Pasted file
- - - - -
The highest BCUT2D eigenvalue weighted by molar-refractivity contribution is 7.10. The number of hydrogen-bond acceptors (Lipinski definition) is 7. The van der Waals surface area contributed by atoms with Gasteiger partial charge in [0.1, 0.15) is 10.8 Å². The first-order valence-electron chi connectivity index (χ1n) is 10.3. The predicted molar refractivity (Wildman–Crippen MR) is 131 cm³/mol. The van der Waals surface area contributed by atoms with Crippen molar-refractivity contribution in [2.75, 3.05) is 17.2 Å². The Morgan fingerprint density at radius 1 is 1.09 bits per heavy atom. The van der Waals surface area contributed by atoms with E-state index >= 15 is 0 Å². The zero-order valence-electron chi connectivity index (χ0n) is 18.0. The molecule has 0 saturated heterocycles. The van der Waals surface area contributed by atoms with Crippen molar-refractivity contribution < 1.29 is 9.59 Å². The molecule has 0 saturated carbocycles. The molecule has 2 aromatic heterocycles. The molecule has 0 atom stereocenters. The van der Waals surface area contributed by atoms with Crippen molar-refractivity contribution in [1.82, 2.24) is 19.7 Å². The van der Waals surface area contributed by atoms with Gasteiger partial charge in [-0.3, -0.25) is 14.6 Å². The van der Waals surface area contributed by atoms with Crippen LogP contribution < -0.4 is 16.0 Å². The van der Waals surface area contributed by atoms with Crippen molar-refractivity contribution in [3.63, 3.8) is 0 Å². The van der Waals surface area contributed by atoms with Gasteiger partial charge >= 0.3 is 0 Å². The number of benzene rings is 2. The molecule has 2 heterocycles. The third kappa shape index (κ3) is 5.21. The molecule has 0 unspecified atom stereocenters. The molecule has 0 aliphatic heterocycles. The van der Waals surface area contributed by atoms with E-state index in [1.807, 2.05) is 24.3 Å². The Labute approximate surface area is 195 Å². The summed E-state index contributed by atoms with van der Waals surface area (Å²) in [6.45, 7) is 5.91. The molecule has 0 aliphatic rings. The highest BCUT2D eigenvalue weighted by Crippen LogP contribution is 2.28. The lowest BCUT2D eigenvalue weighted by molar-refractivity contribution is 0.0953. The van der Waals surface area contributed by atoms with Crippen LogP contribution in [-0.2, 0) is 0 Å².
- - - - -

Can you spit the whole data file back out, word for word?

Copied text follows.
The highest BCUT2D eigenvalue weighted by molar-refractivity contribution is 7.10. The number of hydrogen-bond acceptors (Lipinski definition) is 7. The van der Waals surface area contributed by atoms with Gasteiger partial charge in [0.1, 0.15) is 10.8 Å². The first-order valence-electron chi connectivity index (χ1n) is 10.3. The predicted molar refractivity (Wildman–Crippen MR) is 131 cm³/mol. The van der Waals surface area contributed by atoms with Crippen molar-refractivity contribution in [2.75, 3.05) is 17.2 Å². The Morgan fingerprint density at radius 1 is 1.09 bits per heavy atom. The van der Waals surface area contributed by atoms with E-state index >= 15 is 0 Å². The zero-order valence-electron chi connectivity index (χ0n) is 18.0. The molecule has 0 saturated heterocycles. The van der Waals surface area contributed by atoms with Crippen molar-refractivity contribution < 1.29 is 9.59 Å². The molecule has 0 saturated carbocycles. The molecule has 2 aromatic heterocycles. The molecule has 0 atom stereocenters. The van der Waals surface area contributed by atoms with Crippen molar-refractivity contribution in [1.82, 2.24) is 19.7 Å². The van der Waals surface area contributed by atoms with Gasteiger partial charge in [-0.3, -0.25) is 14.6 Å². The van der Waals surface area contributed by atoms with Crippen LogP contribution < -0.4 is 16.0 Å². The van der Waals surface area contributed by atoms with Crippen molar-refractivity contribution in [3.63, 3.8) is 0 Å². The van der Waals surface area contributed by atoms with Gasteiger partial charge >= 0.3 is 0 Å². The number of benzene rings is 2. The molecule has 2 heterocycles. The third kappa shape index (κ3) is 5.21. The molecule has 0 unspecified atom stereocenters. The molecule has 0 aliphatic heterocycles. The van der Waals surface area contributed by atoms with E-state index in [1.807, 2.05) is 24.3 Å². The Labute approximate surface area is 195 Å². The summed E-state index contributed by atoms with van der Waals surface area (Å²) in [6.45, 7) is 5.91. The molecule has 0 aliphatic rings. The highest BCUT2D eigenvalue weighted by Crippen LogP contribution is 2.28. The lowest BCUT2D eigenvalue weighted by molar-refractivity contribution is 0.0953. The van der Waals surface area contributed by atoms with Crippen LogP contribution in [-0.2, 0) is 0 Å².